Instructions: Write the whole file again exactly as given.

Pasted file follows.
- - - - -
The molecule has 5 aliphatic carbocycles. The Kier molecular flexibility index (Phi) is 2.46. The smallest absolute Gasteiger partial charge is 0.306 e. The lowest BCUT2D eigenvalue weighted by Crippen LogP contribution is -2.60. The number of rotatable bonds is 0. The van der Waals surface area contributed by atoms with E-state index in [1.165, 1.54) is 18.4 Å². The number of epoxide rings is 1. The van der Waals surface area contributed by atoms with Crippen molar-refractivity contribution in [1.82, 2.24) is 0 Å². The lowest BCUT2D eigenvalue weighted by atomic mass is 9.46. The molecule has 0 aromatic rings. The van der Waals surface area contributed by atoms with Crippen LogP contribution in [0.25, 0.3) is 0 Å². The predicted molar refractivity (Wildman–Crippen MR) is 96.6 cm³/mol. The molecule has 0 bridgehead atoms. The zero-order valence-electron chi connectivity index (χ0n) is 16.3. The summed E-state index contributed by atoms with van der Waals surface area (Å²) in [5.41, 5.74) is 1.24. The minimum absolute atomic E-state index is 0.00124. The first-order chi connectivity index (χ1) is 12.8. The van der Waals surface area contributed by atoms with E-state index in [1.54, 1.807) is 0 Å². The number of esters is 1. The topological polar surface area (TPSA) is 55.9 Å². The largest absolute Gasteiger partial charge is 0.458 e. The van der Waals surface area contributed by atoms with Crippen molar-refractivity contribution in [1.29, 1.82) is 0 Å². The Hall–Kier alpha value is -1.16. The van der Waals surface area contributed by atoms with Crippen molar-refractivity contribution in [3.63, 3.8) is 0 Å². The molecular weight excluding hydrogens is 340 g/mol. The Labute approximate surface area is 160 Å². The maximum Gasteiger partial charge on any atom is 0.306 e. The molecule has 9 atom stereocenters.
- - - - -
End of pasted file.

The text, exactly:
The molecule has 5 aliphatic carbocycles. The Kier molecular flexibility index (Phi) is 2.46. The smallest absolute Gasteiger partial charge is 0.306 e. The lowest BCUT2D eigenvalue weighted by Crippen LogP contribution is -2.60. The number of rotatable bonds is 0. The van der Waals surface area contributed by atoms with E-state index in [1.165, 1.54) is 18.4 Å². The number of epoxide rings is 1. The van der Waals surface area contributed by atoms with Crippen molar-refractivity contribution in [1.82, 2.24) is 0 Å². The lowest BCUT2D eigenvalue weighted by atomic mass is 9.46. The molecule has 0 aromatic rings. The van der Waals surface area contributed by atoms with Crippen LogP contribution in [0.25, 0.3) is 0 Å². The predicted molar refractivity (Wildman–Crippen MR) is 96.6 cm³/mol. The molecule has 0 bridgehead atoms. The zero-order valence-electron chi connectivity index (χ0n) is 16.3. The summed E-state index contributed by atoms with van der Waals surface area (Å²) in [5.41, 5.74) is 1.24. The minimum absolute atomic E-state index is 0.00124. The first-order chi connectivity index (χ1) is 12.8. The van der Waals surface area contributed by atoms with E-state index in [1.54, 1.807) is 0 Å². The number of esters is 1. The topological polar surface area (TPSA) is 55.9 Å². The largest absolute Gasteiger partial charge is 0.458 e. The van der Waals surface area contributed by atoms with Crippen molar-refractivity contribution in [1.29, 1.82) is 0 Å². The Hall–Kier alpha value is -1.16. The van der Waals surface area contributed by atoms with Crippen molar-refractivity contribution in [3.63, 3.8) is 0 Å². The molecular weight excluding hydrogens is 340 g/mol. The Labute approximate surface area is 160 Å². The maximum Gasteiger partial charge on any atom is 0.306 e. The molecule has 9 atom stereocenters.